Readers' letters - February 22

Let's start a public transport revolution

Friday, 23rd February 2018, 3:08 pm
Updated Friday, 23rd February 2018, 4:15 pm
Do you use public transport?

For more letters: Public transport. I myself am a car owner, and have recently had a go at using public transport to get to work.

I was pleasantly surprised.

The only way for our public transport services to properly thrive is for us to start using them.

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The problem is that if one has already purchased a car, paid for the insurance, paid for the tax and filled it up with fuel, it’s very rarely going to be more cost-effective to use public transport.

This is perhaps utopian thinking.

However, imagine if instead of spending our hard-earned money on personal vehicles, we instead invested it in our own public transport, which would create a world class infrastructure and make getting around using the service a dream.

The money we spend on cars flows out of the town never to be seen again, whereas if it were spent on our public transport, it would stay in the town, create jobs, boost the economy, and give us a public transport network that could be the envy of the world!

Revolutions start somewhere, but how can we tip the balance and get people out of their cars and on to buses and trams?

It’s nearly cheaper to use public transport instead of taking the car, but not quite.

If we could somehow incentivise public transport, then the revolution could begin!

Ross Chambers

Address supplied


No joined-up thinking

Well done to Syd Bullen for his letter, pinpointing the court judgment relating to the charges of landlords and investment (LP Letters, February 21).

But it’s all of a piece with the rest of the housing scene.

There are the young adults who can’t afford to buy a house so they are forced into renting.

The more demand there is for rented properties, the higher the rents will go.

There are, of course, no longer any statutory controls on rent levels.

In the meantime, our economists are bewailing the decline in growth of the economy, notably in consumer spending.

Where’s the joined-up thinking here?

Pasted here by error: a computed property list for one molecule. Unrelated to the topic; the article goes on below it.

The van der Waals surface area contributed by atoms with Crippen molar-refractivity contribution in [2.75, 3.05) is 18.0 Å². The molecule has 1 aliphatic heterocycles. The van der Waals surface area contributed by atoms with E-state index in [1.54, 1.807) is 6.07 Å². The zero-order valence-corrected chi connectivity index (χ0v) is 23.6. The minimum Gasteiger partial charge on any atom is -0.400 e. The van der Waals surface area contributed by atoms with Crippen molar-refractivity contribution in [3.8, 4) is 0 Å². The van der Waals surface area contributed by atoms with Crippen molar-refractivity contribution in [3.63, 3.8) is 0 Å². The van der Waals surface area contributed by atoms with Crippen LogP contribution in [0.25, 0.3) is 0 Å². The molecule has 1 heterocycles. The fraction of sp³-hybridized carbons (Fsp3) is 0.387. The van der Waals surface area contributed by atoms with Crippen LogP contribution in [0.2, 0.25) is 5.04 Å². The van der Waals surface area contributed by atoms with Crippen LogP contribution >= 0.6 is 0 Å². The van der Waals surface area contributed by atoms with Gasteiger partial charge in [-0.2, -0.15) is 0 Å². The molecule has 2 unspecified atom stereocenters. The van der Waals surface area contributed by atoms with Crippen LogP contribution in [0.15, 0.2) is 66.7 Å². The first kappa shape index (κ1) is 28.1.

Every household has only one pot of money, and if a greater proportion of that money is going on housing costs, there’ll be less left to spend on other things.

Leaving aside the cost of food and fuel, that’s another story in itself, folk will be making do with the old fridge or car, having one holiday away instead of two, getting more wear from their clothes, etc.

There are only two things to be said in favour of this 1950s-style mode of living: it’s probably better for the environment and it might do our souls good to be less attached to material things.

But I’m not quite sure that that’s what capitalism/our business community, (take your pick here) wants!

Ruth Grimsley

Address supplied


Impending disaster

A hard Brexit will be a disaster.

Boris Johnson and David Davies can waffle as much as they like but the Government still has not got a plan for Brexit.

Every independent survey has predicted that the economy will suffer when Brexit actually takes place.

The Government’s own internal forecast, which they were forced to make public, predicted that a no-deal Brexit would reduce growth in the North East by 16 per cent over 15 years and the North West and West Midlands by 13 per cent. This compares with London only reducing by three per cent.

The Conservative Government inflicted austerity upon our country which has created poverty and misery.

That is why 60 out of the 65 poorest constituencies voted to leave Europe.

Unfortunately the consequences of their decision is that their local economies will be even worse off after Brexit.

Time marches on and 20 months after the Brexit vote, businesses still cannot plan for the future.

We can not trust this government to negotiate a settlement which will be in the best interests of the country.

They are too busy arguing with each other and trying to keep themselves in power.

Another general election may not be popular but we need one in order to save our country from this impending disaster.

Mike Turner

via email


Close the loophole

I get so angry at hearing of elderly people in hospitals being blamed for the problems in the NHS. The blame lies solely with the Government, by closing care homes, cutting social services and allowing anyone from any country to come and use the NHS for free. It’s time to close this loophole.

J Shedlow via email